Tim
Thanks Tim, I will definatley look into them!
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Offline regentag

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Re: Survival knives, hollow handled.
« Reply #8 on: January 05, 2008, 07:11:57 PM »
+1 on the CRK knives, they're probably the best of the current crop of production "hollow handle" knives.

They have a unique look (which is good), but one that is quite different from the 80's "Rambo" look of the Buck and some others (which may not be good).  It really depends on where this whole thing is going...

Let's assume that the whole "hollow handle" thing is the starting point.  No point arguing the pros and cons, the utility or futility of the design, that could go on forever.  We've all seen First Blood, and hollow handles are cool.  Randall Made knives are also undeniably cool.  Bo Randall has made knives for Presidents, astronauts, movie stars and just about every gung-ho type in every war for decades.  Great story (you can buy the book) and also great knives.  So there's the model 18.  Sawteeth, indestructible, handmade, 5 year wait, Randall mystique.  Oh yeah - it's got a hollow handle.

So that's the *real* starting point, IMO.  But let's say you just want to start with Rambo, and go from there.  There's LILE, as you know... but those are really more of a collectible commodity than a knife.  $25K would have to be for a "genuine" movie prop knife or something, I've seen the run-of-the-mill 80's pieces go for as "little" as $1500, which ain't bad for a $400 knife.  They are very nice and they definitely have "the look".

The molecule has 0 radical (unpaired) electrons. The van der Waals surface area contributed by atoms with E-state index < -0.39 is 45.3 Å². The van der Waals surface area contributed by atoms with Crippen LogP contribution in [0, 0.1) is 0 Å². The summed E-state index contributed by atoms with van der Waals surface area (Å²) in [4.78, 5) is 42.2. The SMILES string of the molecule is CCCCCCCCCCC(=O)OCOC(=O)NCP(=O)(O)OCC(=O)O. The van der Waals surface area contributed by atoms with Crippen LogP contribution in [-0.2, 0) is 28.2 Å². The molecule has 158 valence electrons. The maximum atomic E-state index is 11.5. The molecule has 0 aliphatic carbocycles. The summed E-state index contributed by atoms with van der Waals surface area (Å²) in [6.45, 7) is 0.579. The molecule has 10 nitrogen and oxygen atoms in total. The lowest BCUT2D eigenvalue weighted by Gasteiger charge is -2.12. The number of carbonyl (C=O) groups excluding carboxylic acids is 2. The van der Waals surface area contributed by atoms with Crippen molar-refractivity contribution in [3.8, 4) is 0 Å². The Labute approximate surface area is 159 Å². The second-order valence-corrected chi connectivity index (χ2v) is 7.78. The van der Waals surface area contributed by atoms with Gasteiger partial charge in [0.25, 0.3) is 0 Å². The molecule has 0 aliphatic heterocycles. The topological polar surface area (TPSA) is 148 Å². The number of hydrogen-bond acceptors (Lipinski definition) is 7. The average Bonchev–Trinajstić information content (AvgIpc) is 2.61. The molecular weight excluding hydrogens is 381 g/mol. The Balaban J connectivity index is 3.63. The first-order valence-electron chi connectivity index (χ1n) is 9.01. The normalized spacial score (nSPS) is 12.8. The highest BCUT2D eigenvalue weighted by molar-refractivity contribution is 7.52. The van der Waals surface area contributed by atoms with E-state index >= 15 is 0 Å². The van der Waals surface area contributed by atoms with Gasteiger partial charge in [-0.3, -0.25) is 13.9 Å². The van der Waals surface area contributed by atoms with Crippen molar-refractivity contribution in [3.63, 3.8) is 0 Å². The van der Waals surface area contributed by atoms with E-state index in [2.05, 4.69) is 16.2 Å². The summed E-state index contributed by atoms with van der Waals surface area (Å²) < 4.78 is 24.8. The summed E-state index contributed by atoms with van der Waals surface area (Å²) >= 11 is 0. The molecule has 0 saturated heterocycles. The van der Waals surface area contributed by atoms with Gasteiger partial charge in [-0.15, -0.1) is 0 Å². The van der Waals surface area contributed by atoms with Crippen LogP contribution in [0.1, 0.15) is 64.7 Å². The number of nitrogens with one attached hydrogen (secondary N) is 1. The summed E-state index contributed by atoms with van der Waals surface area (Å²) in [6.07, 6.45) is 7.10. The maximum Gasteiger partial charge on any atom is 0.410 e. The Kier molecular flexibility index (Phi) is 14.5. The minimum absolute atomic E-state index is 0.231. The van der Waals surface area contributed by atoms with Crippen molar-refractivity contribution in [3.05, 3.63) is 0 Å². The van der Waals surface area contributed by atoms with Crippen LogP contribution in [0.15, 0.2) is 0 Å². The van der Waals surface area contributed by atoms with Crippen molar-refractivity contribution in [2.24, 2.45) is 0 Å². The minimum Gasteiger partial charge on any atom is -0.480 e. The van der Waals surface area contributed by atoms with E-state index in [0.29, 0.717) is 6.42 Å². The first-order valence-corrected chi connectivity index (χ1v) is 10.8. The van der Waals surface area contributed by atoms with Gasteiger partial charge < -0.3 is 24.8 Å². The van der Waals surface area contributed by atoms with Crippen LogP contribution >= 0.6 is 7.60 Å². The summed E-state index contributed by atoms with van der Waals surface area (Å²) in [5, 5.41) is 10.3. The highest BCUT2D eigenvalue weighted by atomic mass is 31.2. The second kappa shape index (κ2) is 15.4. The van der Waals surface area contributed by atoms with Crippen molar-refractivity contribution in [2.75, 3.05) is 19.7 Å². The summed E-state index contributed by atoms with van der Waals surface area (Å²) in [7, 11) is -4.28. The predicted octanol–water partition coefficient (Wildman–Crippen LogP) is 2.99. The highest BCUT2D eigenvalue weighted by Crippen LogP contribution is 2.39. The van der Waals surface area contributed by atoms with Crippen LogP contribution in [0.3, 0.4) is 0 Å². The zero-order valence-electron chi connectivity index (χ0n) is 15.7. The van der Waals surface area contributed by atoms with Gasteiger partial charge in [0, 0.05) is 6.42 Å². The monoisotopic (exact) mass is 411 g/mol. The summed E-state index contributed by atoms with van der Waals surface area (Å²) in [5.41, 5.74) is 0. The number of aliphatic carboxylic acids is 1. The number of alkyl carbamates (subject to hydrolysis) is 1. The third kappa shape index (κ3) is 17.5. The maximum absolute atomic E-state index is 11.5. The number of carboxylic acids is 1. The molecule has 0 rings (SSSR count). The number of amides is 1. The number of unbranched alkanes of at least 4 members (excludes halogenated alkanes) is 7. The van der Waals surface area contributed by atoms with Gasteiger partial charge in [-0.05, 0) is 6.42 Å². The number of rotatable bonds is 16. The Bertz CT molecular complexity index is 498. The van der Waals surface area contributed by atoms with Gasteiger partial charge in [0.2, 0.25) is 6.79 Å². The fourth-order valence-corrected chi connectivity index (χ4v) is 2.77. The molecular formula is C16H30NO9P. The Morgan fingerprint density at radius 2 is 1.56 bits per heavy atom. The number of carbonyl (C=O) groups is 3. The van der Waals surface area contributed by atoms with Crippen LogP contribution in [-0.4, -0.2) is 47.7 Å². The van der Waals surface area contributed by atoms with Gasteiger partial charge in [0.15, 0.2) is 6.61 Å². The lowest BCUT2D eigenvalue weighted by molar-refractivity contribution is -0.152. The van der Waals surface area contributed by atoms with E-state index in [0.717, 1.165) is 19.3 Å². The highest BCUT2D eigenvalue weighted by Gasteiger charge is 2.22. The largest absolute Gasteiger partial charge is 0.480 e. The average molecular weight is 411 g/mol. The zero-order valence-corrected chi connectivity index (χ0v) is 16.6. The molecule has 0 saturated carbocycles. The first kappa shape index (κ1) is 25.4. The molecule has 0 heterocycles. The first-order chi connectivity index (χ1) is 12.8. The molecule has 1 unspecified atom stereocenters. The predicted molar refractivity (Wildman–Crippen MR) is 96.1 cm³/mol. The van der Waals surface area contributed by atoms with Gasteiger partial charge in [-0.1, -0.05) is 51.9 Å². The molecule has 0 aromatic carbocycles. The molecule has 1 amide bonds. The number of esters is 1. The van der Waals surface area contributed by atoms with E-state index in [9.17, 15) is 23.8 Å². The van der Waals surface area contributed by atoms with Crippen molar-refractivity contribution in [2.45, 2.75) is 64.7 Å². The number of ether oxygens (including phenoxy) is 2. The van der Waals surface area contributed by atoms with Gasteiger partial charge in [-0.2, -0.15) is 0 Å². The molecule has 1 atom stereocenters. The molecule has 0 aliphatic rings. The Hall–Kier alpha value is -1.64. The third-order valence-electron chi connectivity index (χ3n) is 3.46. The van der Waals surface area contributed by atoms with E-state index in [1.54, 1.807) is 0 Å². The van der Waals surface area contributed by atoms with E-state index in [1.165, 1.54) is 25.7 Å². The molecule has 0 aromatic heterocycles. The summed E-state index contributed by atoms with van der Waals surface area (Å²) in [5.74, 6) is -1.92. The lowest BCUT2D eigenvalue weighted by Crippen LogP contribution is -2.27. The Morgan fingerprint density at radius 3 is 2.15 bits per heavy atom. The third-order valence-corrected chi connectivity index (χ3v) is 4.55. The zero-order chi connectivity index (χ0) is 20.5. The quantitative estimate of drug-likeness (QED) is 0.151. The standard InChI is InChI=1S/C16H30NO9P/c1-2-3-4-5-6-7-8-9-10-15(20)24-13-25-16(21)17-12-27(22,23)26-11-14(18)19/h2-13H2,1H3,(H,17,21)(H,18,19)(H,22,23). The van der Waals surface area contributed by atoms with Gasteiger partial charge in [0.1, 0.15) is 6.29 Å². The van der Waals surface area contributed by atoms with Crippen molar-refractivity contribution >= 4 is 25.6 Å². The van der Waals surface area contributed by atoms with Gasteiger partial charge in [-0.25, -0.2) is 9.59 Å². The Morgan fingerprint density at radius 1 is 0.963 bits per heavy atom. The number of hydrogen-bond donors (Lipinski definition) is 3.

Then there are the LILE "contemporaries", knives along that pattern (more or less) that were released around the time of that endless string of Stallone star-vehicles on the heels of First Blood.  Too many to remember, but Buck was one of them.  A "production knife" by any standard, the big gimmick was those screw-on points that turn it into Neptune's trident when lashed to a spear.  You can use it for whaling should you find yourself stranded on an ice floe.  Or something.  If those points don't make sense to you, then skip the Buck.  They did make sense to a lot of folks, as it was a really big seller for them.

One of the better variants "back in the day" was made by Vaughn Neely under the trade name Timberline.  I don't know what became of them since Sly gave up acting (tell me he's given up acting, please), but one of his old compadres, Bill Sanders... who used to work at Timberline is still out there grinding a damn fine rendition with that oh-so-cool 80's look.  The knives even come with a little tool-roll (emphasis on little) with a firestarter, a couple of matches, sutures, fishing line, hook... all the survival essentials for around the house.  I don't know what his backlog is, but they are the "real deal" - or as close as you can get this side of Randall in 2008.  Another "real deal" maker in this market is Robert Parrish, but his stuff is incredibly hard to find.  Worth looking for if you just can't shake the hollow handle bug though.  They will definitely cure you.

I'd say that buying an "old" custom knife really doesn't make much sense unless it is to complete a collection, to fill a nostalgic niche, or something like that.  Materials and methods really have improved, and there are some damn fine knifemakers that are actually alive and could use the business.  As with any other knife, you've got the whole production/custom thing to contend with.  If you;re going to be prying open rations and digging trenches, you may feel more comfortable with a "disposable" tool.  On the other hand, you may not.  There are a lot of "genuine" low-bidder military hollow handle knives around - I can't personally recommend any though, I just don't know enough about them.